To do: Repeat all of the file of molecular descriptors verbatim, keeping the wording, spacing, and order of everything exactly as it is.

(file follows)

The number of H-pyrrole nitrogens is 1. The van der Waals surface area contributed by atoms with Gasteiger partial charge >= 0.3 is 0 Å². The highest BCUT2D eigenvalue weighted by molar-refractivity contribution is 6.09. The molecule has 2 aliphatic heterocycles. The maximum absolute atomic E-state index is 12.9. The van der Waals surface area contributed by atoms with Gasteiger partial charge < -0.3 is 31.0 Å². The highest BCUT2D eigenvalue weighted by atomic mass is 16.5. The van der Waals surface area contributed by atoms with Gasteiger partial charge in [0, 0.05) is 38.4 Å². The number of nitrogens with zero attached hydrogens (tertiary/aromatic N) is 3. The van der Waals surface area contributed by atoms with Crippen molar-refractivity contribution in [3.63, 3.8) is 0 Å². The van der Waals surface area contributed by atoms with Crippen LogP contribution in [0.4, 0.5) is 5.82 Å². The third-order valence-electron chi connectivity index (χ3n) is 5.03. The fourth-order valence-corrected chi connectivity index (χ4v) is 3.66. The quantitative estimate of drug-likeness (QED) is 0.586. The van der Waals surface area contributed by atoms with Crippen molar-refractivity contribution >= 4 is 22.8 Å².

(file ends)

The number of H-pyrrole nitrogens is 1. The van der Waals surface area contributed by atoms with Gasteiger partial charge >= 0.3 is 0 Å². The highest BCUT2D eigenvalue weighted by molar-refractivity contribution is 6.09. The molecule has 2 aliphatic heterocycles. The maximum absolute atomic E-state index is 12.9. The van der Waals surface area contributed by atoms with Gasteiger partial charge < -0.3 is 31.0 Å². The highest BCUT2D eigenvalue weighted by atomic mass is 16.5. The van der Waals surface area contributed by atoms with Gasteiger partial charge in [0, 0.05) is 38.4 Å². The number of nitrogens with zero attached hydrogens (tertiary/aromatic N) is 3. The van der Waals surface area contributed by atoms with Crippen molar-refractivity contribution in [3.63, 3.8) is 0 Å². The van der Waals surface area contributed by atoms with Crippen LogP contribution in [0.4, 0.5) is 5.82 Å². The third-order valence-electron chi connectivity index (χ3n) is 5.03. The fourth-order valence-corrected chi connectivity index (χ4v) is 3.66. The quantitative estimate of drug-likeness (QED) is 0.586. The van der Waals surface area contributed by atoms with Crippen molar-refractivity contribution >= 4 is 22.8 Å².